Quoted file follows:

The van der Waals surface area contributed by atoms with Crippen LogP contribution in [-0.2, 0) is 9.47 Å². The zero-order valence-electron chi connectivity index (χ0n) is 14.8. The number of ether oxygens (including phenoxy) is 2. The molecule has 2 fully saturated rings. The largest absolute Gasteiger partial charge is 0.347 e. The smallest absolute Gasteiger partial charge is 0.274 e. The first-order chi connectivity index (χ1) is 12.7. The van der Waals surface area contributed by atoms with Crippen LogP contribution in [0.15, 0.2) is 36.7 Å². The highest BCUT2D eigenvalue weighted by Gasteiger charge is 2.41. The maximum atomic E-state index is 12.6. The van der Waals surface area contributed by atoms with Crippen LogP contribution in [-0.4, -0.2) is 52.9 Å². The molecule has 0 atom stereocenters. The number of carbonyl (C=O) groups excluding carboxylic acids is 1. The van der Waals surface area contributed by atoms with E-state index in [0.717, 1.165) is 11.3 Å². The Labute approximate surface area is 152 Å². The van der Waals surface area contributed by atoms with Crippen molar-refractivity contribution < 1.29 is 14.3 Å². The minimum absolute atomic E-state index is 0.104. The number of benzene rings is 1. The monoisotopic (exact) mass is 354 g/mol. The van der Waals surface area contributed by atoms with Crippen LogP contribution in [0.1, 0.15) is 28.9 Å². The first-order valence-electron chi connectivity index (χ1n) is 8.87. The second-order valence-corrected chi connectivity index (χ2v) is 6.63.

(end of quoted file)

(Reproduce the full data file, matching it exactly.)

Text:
The van der Waals surface area contributed by atoms with Crippen LogP contribution in [-0.2, 0) is 9.47 Å². The zero-order valence-electron chi connectivity index (χ0n) is 14.8. The number of ether oxygens (including phenoxy) is 2. The molecule has 2 fully saturated rings. The largest absolute Gasteiger partial charge is 0.347 e. The smallest absolute Gasteiger partial charge is 0.274 e. The first-order chi connectivity index (χ1) is 12.7. The van der Waals surface area contributed by atoms with Crippen LogP contribution in [0.15, 0.2) is 36.7 Å². The highest BCUT2D eigenvalue weighted by Gasteiger charge is 2.41. The maximum atomic E-state index is 12.6. The van der Waals surface area contributed by atoms with Crippen LogP contribution in [-0.4, -0.2) is 52.9 Å². The molecule has 0 atom stereocenters. The number of carbonyl (C=O) groups excluding carboxylic acids is 1. The van der Waals surface area contributed by atoms with E-state index in [0.717, 1.165) is 11.3 Å². The Labute approximate surface area is 152 Å². The van der Waals surface area contributed by atoms with Crippen molar-refractivity contribution < 1.29 is 14.3 Å². The minimum absolute atomic E-state index is 0.104. The number of benzene rings is 1. The monoisotopic (exact) mass is 354 g/mol. The van der Waals surface area contributed by atoms with Crippen LogP contribution in [0.1, 0.15) is 28.9 Å². The first-order valence-electron chi connectivity index (χ1n) is 8.87. The second-order valence-corrected chi connectivity index (χ2v) is 6.63.